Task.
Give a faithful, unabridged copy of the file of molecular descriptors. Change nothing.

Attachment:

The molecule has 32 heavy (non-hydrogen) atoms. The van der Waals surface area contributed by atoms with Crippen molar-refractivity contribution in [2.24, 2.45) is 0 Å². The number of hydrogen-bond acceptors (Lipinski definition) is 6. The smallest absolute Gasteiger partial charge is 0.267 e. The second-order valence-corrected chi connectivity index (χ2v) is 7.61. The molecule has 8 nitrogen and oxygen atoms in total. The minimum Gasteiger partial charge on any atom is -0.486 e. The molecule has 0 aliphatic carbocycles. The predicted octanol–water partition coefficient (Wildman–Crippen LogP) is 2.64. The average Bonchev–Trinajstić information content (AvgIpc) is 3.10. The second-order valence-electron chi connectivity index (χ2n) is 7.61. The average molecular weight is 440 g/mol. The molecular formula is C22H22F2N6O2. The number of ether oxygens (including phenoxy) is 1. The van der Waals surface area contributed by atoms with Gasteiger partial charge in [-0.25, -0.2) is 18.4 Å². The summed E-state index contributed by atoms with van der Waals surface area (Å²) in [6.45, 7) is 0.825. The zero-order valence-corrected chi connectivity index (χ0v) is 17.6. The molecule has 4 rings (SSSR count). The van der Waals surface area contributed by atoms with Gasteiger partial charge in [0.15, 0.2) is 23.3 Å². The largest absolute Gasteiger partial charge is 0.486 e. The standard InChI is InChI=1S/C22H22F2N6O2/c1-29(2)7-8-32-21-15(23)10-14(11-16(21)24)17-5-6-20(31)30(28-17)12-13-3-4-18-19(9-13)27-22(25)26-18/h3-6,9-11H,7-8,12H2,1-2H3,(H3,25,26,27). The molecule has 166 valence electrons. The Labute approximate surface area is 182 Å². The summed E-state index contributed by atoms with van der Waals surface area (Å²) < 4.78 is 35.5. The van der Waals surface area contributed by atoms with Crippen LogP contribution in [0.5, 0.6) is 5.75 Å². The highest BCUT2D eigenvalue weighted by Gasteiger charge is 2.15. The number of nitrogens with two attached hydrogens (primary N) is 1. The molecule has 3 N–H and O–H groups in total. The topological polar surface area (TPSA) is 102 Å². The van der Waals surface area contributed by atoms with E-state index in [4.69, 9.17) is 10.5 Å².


The molecule has 32 heavy (non-hydrogen) atoms. The van der Waals surface area contributed by atoms with Crippen molar-refractivity contribution in [2.24, 2.45) is 0 Å². The number of hydrogen-bond acceptors (Lipinski definition) is 6. The smallest absolute Gasteiger partial charge is 0.267 e. The second-order valence-corrected chi connectivity index (χ2v) is 7.61. The molecule has 8 nitrogen and oxygen atoms in total. The minimum Gasteiger partial charge on any atom is -0.486 e. The molecule has 0 aliphatic carbocycles. The predicted octanol–water partition coefficient (Wildman–Crippen LogP) is 2.64. The average Bonchev–Trinajstić information content (AvgIpc) is 3.10. The second-order valence-electron chi connectivity index (χ2n) is 7.61. The average molecular weight is 440 g/mol. The molecular formula is C22H22F2N6O2. The number of ether oxygens (including phenoxy) is 1. The van der Waals surface area contributed by atoms with Gasteiger partial charge in [-0.25, -0.2) is 18.4 Å². The summed E-state index contributed by atoms with van der Waals surface area (Å²) in [6.45, 7) is 0.825. The zero-order valence-corrected chi connectivity index (χ0v) is 17.6. The molecule has 4 rings (SSSR count). The van der Waals surface area contributed by atoms with Gasteiger partial charge in [0.15, 0.2) is 23.3 Å². The largest absolute Gasteiger partial charge is 0.486 e. The standard InChI is InChI=1S/C22H22F2N6O2/c1-29(2)7-8-32-21-15(23)10-14(11-16(21)24)17-5-6-20(31)30(28-17)12-13-3-4-18-19(9-13)27-22(25)26-18/h3-6,9-11H,7-8,12H2,1-2H3,(H3,25,26,27). The molecule has 166 valence electrons. The Labute approximate surface area is 182 Å². The summed E-state index contributed by atoms with van der Waals surface area (Å²) < 4.78 is 35.5. The van der Waals surface area contributed by atoms with Crippen LogP contribution in [0.5, 0.6) is 5.75 Å². The highest BCUT2D eigenvalue weighted by Gasteiger charge is 2.15. The number of nitrogens with two attached hydrogens (primary N) is 1. The molecule has 3 N–H and O–H groups in total. The topological polar surface area (TPSA) is 102 Å². The van der Waals surface area contributed by atoms with E-state index in [4.69, 9.17) is 10.5 Å².